William Taylor – another survivor

William Taylor, Sergeant 15/880, 1st Leeds Pals

William Taylor was born in the parish of St George in the East, Wapping, London, probably on 9th August 1881.  His mother was Louisa Taylor, a name which occurs throughout his life, but I have not so far found his father.  He had two brothers, Thomas and Robert, and a sister Louisa, all named on his first attestation form.  Robert and Louisa were apparently twins, and the family lived at 5 Rygate Street, Wapping.  No father was mentioned, so presumably he was dead, or had left them.

On 9th December 1896 William signed on, for twelve years, at Aldershot, and joined the Border Regiment, with the number 5250.  His height was given as 4ft 8½ ins, his weight as 6st 3lbs, he had blue eyes, fair hair and a fresh complexion.  Robert was already a member of the regiment, suggesting that William, at 15 years and 4 months, was the youngest of the family.  Being that young he joined as a boy soldier, and was made a bandsman.  Thereafter he gave his army trade as ‘musician’, instrument not specified.  On 9th August 1899 he reached the age of 18 and became a fully fledged soldier, and clearly an efficient one.  In September 1905 he was promoted to Lance Corporal, and two and a half years later to full Corporal.  Nine months after that, in December 1908, he reached the end of his twelve years and was discharged.  During his period of service he had served in the East Indies and South Africa.

On leaving the army William came to Leeds.  What prompted him, a Londoner and quite possibly a cockney, to move to Yorkshire is not known, but the 1911 Census shows him as having a job as a tramway conductor for the city council, and living as a boarder with a young widow, Louisa Watson from Bristol, and her son Reginald Arthur, at 36 Tilbury Mount, Holbeck.  Louisa was 27 so could not have been a widow for long.  She may have married to Arthur Watson, in Pontefract in 1904, and he may have died just four years later, the year Reginald was born, but we cannot be certain.  What is certain is that in September of 1911 Louisa married William, thus becoming the third Louisa Taylor in his life.  Taking Reginald with them, they went to live at 62 Spencer Place.

In 1914 when war broke out William was virtually 33, but he clearly knew where his duty lay and didn’t hesitate.  On 15th September he volunteered for the Leeds Pals, the magistrate signing his attestation paper being Edward Brotherton, at that time also the Lord Mayor of Leeds, and main financial support of the battalion.  As a trained soldier William had a lot to offer the new battalion, almost entirely composed of enthusiastic civilians.  He was now 5ft 4ins, 8ins taller than when he first signed on. He once again gave his occupation as musician, despite his previous job, and what he subsequently became.  He was immediately promoted to sergeant, and then made Sergeant Shoemaker, posted to Headquarters Company.  It has been suggested that this title refers to making shoes for horses and mules, but I think it more likely that it was what it seems, responsibility for repairing and possibly making the boots, without which the men could do little else.  Given the problems the army had with the newly provided footwear, much of which was so substandard that it fell apart on the first route march, this would have been quite a critical job.  A member of the Pals, Arthur Pearson, wrote the following:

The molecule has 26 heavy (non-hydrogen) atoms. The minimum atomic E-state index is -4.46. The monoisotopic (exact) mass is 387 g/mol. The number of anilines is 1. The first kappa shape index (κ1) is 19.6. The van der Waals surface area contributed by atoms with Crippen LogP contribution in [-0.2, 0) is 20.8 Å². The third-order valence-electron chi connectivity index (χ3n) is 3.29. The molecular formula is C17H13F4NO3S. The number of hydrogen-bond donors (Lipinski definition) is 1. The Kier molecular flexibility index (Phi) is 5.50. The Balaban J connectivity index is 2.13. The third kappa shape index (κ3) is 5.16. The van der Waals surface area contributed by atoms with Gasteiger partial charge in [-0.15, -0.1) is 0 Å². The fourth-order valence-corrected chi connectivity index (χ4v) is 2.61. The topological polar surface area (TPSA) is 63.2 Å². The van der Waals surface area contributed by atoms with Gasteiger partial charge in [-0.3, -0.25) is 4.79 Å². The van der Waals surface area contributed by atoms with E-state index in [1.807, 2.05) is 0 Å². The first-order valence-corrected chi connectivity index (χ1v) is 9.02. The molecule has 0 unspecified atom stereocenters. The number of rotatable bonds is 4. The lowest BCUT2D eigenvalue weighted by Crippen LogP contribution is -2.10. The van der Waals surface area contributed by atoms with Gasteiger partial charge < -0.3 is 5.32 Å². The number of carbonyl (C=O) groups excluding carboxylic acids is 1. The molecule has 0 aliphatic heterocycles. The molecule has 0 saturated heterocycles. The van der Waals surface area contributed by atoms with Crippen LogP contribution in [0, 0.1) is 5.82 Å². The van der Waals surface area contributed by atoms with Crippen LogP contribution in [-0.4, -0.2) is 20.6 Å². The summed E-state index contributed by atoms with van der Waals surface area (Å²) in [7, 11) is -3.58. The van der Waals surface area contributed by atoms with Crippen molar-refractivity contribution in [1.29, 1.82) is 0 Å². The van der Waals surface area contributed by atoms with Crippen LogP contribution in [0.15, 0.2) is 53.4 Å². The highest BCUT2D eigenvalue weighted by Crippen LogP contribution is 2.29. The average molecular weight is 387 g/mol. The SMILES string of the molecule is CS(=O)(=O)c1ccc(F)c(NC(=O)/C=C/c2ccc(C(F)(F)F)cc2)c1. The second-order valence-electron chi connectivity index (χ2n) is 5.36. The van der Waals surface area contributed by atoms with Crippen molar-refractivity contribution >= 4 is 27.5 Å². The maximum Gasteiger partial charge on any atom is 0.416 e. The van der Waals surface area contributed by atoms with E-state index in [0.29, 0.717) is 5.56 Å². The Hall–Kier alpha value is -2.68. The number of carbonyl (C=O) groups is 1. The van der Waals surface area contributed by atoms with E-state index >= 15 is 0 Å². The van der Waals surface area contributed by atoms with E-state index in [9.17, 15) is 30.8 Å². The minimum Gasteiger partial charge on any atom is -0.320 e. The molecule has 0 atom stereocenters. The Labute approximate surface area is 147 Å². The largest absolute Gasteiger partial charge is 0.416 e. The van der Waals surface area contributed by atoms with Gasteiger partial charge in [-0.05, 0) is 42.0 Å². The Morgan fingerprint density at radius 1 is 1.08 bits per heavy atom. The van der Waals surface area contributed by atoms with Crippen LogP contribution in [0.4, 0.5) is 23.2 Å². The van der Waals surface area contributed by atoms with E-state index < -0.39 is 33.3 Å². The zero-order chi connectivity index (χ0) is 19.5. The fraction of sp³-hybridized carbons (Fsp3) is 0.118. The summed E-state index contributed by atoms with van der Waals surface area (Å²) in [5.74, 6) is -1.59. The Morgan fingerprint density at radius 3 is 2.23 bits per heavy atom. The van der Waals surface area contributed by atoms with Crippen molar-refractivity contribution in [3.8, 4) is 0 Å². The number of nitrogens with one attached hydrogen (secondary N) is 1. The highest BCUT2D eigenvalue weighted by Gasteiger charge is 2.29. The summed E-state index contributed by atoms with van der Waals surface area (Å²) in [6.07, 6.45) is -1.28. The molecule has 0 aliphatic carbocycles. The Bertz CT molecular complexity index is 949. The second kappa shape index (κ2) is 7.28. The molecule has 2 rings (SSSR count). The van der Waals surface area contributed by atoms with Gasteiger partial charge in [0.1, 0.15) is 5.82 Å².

Our first issue of service boots turned out to be very poor stuff.  They could not stand up to ordinary wear and tear let alone the rough country we worked over.  The boots were not made by a Leeds firm or the heels would have stayed on once they were put on instead of falling off as happened scores of times.  Many a chap has lost his heel miles away from camp and had to make his own way back… 

William underwent training at Colsterdale, Ripon and Fovant, before sailing with the battalion to Egypt to guard the Suez Canal.  He then sailed to France, where he spent the rest of the war.  Whether being in the HQ company helped him to survive the various major battles the Pals went through is not known, but he must have done his bit in the final German Kaiserschlacht of Spring 1918, when the situation got so desperate that every man who could hold a rifle was pressed into service.  Finally the war ended, but William was home on leave, from 1st to 15th November, when the armistice came.  He was transferred to the reserve, Class Z, on 17th March 1919, and finally discharged on 31st March 1920.  He could go home to his wife and stepson at their new address of 44 Gledhow Wood Avenue.  He was awarded the 1914-15 Star, the British War Medal and the Victory Medal.

William may have died in 1931.  Certainly when the register was compiled in 1939 prior to the next war Louisa was once again a widow, living with her son Reginald, now managing a butcher’s shop, and his wife Lillian Violet, at 20 Queensway, Leeds.

Sources:

Find My Past – service records, censuses

Ancestry – Medal Index Card

Leeds Pals (Milner p.49) – quote from Arthur Pearson

Free BDM – births and deaths

Researcher: Peter Taylor

Please Note:

  • All opinions and inferences are the researcher’s own.
  • Please refer to our Glossary of Terms for further information on the terms and phrases used in this post.
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